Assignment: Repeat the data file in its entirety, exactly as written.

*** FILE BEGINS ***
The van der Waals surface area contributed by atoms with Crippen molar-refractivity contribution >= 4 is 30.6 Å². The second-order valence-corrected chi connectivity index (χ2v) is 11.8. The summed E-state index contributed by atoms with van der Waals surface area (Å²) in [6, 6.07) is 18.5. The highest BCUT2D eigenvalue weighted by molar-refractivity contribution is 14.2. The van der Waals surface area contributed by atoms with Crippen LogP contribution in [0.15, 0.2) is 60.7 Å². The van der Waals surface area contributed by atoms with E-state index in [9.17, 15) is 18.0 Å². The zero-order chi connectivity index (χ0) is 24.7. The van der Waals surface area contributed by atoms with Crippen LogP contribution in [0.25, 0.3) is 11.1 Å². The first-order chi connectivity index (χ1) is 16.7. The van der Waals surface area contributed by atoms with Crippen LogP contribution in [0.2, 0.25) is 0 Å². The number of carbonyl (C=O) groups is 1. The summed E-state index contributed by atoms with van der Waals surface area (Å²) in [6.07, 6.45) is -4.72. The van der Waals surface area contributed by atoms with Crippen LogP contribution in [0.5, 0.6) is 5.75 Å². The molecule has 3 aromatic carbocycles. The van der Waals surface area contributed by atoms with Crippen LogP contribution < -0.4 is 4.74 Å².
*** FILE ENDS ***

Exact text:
The van der Waals surface area contributed by atoms with Crippen molar-refractivity contribution >= 4 is 30.6 Å². The second-order valence-corrected chi connectivity index (χ2v) is 11.8. The summed E-state index contributed by atoms with van der Waals surface area (Å²) in [6, 6.07) is 18.5. The highest BCUT2D eigenvalue weighted by molar-refractivity contribution is 14.2. The van der Waals surface area contributed by atoms with Crippen LogP contribution in [0.15, 0.2) is 60.7 Å². The van der Waals surface area contributed by atoms with E-state index in [9.17, 15) is 18.0 Å². The zero-order chi connectivity index (χ0) is 24.7. The van der Waals surface area contributed by atoms with Crippen LogP contribution in [0.25, 0.3) is 11.1 Å². The first-order chi connectivity index (χ1) is 16.7. The van der Waals surface area contributed by atoms with Crippen LogP contribution in [0.2, 0.25) is 0 Å². The number of carbonyl (C=O) groups is 1. The summed E-state index contributed by atoms with van der Waals surface area (Å²) in [6.07, 6.45) is -4.72. The van der Waals surface area contributed by atoms with Crippen LogP contribution in [0.5, 0.6) is 5.75 Å². The molecule has 3 aromatic carbocycles. The van der Waals surface area contributed by atoms with Crippen LogP contribution < -0.4 is 4.74 Å².